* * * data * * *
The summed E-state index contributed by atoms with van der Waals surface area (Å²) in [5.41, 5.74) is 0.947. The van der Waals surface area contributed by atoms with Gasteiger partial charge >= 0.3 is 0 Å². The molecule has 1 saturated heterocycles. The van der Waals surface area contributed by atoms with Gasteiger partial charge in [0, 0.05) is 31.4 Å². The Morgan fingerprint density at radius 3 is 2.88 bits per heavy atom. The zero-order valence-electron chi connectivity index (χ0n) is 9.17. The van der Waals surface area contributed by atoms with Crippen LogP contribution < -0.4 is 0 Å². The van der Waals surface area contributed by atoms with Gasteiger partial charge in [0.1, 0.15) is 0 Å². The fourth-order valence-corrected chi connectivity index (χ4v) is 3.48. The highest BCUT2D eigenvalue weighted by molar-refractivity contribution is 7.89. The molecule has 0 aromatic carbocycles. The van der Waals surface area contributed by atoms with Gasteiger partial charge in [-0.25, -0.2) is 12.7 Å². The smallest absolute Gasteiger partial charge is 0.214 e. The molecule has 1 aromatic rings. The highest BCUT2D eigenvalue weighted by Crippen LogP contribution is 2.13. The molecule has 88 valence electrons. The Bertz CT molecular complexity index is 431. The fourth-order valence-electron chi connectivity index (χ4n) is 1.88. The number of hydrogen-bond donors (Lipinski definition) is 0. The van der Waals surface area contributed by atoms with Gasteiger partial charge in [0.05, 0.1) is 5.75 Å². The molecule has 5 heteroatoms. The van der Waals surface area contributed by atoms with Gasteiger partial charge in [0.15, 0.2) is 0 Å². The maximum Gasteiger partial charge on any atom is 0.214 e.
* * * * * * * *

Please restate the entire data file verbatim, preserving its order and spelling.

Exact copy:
The summed E-state index contributed by atoms with van der Waals surface area (Å²) in [5.41, 5.74) is 0.947. The van der Waals surface area contributed by atoms with Gasteiger partial charge >= 0.3 is 0 Å². The molecule has 1 saturated heterocycles. The van der Waals surface area contributed by atoms with Gasteiger partial charge in [0, 0.05) is 31.4 Å². The Morgan fingerprint density at radius 3 is 2.88 bits per heavy atom. The zero-order valence-electron chi connectivity index (χ0n) is 9.17. The van der Waals surface area contributed by atoms with Crippen LogP contribution < -0.4 is 0 Å². The van der Waals surface area contributed by atoms with Gasteiger partial charge in [0.1, 0.15) is 0 Å². The fourth-order valence-corrected chi connectivity index (χ4v) is 3.48. The highest BCUT2D eigenvalue weighted by molar-refractivity contribution is 7.89. The molecule has 0 aromatic carbocycles. The van der Waals surface area contributed by atoms with Gasteiger partial charge in [-0.25, -0.2) is 12.7 Å². The smallest absolute Gasteiger partial charge is 0.214 e. The molecule has 1 aromatic rings. The highest BCUT2D eigenvalue weighted by Crippen LogP contribution is 2.13. The molecule has 88 valence electrons. The Bertz CT molecular complexity index is 431. The fourth-order valence-electron chi connectivity index (χ4n) is 1.88. The number of hydrogen-bond donors (Lipinski definition) is 0. The van der Waals surface area contributed by atoms with Gasteiger partial charge in [0.05, 0.1) is 5.75 Å². The molecule has 5 heteroatoms. The van der Waals surface area contributed by atoms with Gasteiger partial charge in [0.15, 0.2) is 0 Å². The maximum Gasteiger partial charge on any atom is 0.214 e.